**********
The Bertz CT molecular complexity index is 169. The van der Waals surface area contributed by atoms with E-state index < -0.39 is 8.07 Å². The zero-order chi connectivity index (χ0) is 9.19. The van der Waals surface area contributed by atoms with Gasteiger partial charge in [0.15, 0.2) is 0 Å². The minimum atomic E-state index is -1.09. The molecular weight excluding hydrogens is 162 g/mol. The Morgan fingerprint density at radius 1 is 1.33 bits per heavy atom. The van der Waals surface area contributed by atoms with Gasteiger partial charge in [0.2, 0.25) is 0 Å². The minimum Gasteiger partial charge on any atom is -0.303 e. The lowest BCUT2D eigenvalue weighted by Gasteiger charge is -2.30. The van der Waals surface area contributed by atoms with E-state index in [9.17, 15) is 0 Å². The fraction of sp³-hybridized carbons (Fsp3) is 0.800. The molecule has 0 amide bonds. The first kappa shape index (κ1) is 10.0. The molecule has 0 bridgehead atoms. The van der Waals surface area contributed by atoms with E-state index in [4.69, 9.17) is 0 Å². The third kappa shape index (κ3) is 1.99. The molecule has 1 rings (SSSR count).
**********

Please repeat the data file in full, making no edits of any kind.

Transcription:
The Bertz CT molecular complexity index is 169. The van der Waals surface area contributed by atoms with E-state index < -0.39 is 8.07 Å². The zero-order chi connectivity index (χ0) is 9.19. The van der Waals surface area contributed by atoms with Gasteiger partial charge in [0.15, 0.2) is 0 Å². The minimum atomic E-state index is -1.09. The molecular weight excluding hydrogens is 162 g/mol. The Morgan fingerprint density at radius 1 is 1.33 bits per heavy atom. The van der Waals surface area contributed by atoms with Gasteiger partial charge in [0.2, 0.25) is 0 Å². The minimum Gasteiger partial charge on any atom is -0.303 e. The lowest BCUT2D eigenvalue weighted by Gasteiger charge is -2.30. The van der Waals surface area contributed by atoms with E-state index in [9.17, 15) is 0 Å². The fraction of sp³-hybridized carbons (Fsp3) is 0.800. The molecule has 0 amide bonds. The first kappa shape index (κ1) is 10.0. The molecule has 0 bridgehead atoms. The van der Waals surface area contributed by atoms with E-state index in [4.69, 9.17) is 0 Å². The third kappa shape index (κ3) is 1.99. The molecule has 1 rings (SSSR count).